I've had a chance to see some old college friends lament how access to the arts seems to be a privilege and not a right within contemporary American education and the kind of outrage I've seen in those laments suggests that some people think it was somehow not the case earlier. The more I learn about art history and the history of art patronage the more this mentality seems ... a bit ... privileged. Only people who could afford to liberal arts colleges and get degrees in the humanities seem able to be outraged that access to the arts within public schools is a sign of privilege or money. I learned a lot and heard a lot of music during my high school years but it was through access to a solid city public library system, not because I was learning about blues from my high school.

Access to the arts and participating it has always been a matter of privilege and money. There was nothing like being jobless for three years to remind me that if you don't have the money to spare you have no realistic shot at participating in the local arts scene unless there are events that are free and those events basically have to be sponsored by local arts societies of one kind or another.

chris e said...

Yes, that is true also, though I was making the tangential point that in part the cold war gave some of these intellectuals a profile that was perhaps artificially elevated. While having a much more receptive audience who knew less further elevated their status in house. So perceptual gap plus public boosterism.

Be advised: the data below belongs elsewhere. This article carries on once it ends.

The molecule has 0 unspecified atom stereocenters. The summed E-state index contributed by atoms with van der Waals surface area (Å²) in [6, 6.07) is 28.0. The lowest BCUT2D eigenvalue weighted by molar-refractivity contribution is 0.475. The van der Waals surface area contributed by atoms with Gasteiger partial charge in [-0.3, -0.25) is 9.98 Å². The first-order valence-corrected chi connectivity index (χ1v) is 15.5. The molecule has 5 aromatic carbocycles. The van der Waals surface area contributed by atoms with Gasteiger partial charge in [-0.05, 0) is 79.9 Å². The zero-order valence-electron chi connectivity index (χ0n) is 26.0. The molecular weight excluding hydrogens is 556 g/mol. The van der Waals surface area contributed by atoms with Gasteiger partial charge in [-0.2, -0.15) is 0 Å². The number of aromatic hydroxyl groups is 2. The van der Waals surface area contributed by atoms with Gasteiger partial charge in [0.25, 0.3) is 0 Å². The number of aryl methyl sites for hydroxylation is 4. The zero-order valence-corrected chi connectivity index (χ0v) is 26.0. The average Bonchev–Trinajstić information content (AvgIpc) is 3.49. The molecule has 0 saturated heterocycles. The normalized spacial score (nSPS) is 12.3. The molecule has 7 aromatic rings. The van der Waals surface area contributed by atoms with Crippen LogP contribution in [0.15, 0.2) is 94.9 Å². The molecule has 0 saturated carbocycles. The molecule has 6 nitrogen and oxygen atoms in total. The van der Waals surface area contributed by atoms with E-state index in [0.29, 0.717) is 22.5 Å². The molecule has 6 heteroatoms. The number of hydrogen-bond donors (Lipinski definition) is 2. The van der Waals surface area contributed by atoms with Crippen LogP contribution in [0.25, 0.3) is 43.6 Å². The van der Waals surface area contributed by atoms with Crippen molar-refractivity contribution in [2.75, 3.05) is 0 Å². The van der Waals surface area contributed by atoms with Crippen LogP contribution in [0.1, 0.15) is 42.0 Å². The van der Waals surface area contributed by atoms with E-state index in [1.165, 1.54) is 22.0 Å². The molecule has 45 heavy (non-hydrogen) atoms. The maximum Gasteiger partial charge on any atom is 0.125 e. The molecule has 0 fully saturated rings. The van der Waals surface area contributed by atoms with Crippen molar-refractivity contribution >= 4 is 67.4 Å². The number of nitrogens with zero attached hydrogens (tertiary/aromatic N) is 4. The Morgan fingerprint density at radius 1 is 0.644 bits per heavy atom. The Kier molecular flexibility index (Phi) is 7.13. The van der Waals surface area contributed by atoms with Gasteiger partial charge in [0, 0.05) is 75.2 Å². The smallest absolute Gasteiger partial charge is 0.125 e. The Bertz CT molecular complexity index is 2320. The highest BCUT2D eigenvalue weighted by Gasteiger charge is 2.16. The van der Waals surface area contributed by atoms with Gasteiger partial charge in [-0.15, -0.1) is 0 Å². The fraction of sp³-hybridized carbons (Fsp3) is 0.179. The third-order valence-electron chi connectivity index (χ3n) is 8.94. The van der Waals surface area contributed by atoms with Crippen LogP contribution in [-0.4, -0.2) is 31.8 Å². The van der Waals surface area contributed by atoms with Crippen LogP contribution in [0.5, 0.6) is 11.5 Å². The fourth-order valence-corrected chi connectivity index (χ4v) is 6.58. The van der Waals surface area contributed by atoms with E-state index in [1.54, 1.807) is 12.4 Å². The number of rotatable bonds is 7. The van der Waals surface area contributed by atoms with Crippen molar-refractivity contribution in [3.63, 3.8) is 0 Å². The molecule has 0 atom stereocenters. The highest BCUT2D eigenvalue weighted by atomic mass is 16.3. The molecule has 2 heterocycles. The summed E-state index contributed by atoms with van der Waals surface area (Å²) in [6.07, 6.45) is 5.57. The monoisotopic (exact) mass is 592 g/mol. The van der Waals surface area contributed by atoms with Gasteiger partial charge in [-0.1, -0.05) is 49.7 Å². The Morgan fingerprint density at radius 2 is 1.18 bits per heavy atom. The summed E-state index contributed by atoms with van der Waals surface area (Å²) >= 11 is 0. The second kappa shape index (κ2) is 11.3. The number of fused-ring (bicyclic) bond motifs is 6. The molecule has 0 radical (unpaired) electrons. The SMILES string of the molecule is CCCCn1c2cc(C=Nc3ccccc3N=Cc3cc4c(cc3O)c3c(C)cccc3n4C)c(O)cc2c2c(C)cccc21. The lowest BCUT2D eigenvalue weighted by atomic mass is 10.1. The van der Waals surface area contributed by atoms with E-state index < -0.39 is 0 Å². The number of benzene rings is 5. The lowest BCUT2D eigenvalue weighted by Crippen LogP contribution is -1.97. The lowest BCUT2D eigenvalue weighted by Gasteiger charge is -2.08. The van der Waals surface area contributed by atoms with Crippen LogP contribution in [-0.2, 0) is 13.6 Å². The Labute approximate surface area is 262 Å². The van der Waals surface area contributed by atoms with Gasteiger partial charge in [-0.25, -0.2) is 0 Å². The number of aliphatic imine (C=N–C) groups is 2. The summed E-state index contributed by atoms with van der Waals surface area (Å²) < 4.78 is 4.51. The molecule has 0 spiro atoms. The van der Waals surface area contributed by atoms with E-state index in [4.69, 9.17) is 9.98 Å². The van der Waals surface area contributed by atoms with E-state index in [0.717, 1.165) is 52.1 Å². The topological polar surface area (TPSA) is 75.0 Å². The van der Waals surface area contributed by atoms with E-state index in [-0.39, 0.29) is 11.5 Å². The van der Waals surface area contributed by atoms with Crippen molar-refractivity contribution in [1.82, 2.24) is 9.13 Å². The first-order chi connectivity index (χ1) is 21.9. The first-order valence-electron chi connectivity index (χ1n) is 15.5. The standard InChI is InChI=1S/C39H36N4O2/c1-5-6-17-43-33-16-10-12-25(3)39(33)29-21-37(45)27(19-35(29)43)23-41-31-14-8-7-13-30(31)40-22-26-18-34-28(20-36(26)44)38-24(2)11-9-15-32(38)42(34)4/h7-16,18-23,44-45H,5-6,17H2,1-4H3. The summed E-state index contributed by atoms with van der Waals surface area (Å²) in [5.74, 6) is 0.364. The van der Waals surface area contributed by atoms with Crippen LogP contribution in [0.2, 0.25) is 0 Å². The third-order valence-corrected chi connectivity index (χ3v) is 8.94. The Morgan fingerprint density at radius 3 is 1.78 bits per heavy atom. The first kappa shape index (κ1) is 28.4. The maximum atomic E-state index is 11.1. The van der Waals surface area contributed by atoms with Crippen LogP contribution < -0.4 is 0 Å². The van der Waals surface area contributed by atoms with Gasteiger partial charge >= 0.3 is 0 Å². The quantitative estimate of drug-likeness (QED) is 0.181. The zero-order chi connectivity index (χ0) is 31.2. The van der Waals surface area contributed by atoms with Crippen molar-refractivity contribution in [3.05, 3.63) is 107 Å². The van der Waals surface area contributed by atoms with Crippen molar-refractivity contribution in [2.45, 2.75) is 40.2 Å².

I don't think that era is coming back any time soon, and maybe not ever, the days when there were massive intellectuals (Aquinas et al) were the days of societies in which the pinnacle of intellectual life was the creation of philosopher-theologians.

So the people yearning for a return to a few decades ago are really yearning for a certain emphasis, rather than absolute excellence.

Wenatchee the Hatchet said...

good point. I've been bouncing back and forth between reading stuff like the Mere Orthodoxy piece on Christian intellectuals and Kevin Volans or Kyle Gann lamenting that the governments on the Western side of the Cold War divide no longer invest in the arts the way they used to and how corporate interests have abandoned the fine arts traditions in comparison to half a century ago.

Both groups could be nostalgically yearning for a certain emphasis rather than for excellence. It may be that with the U.S. in a haze and people dreading the future the arts will be a low priority but Christians with a really long-form sense of history about the arts and theology can know that this isn't new. Heinrich Schutz went from composing pretty lush complex choral/instrumental works to the comparatively skeletal little sacred concert pieces. A generation of war had so decimated cultural resources he had to make do with what he actually had access to, not what he wished he had.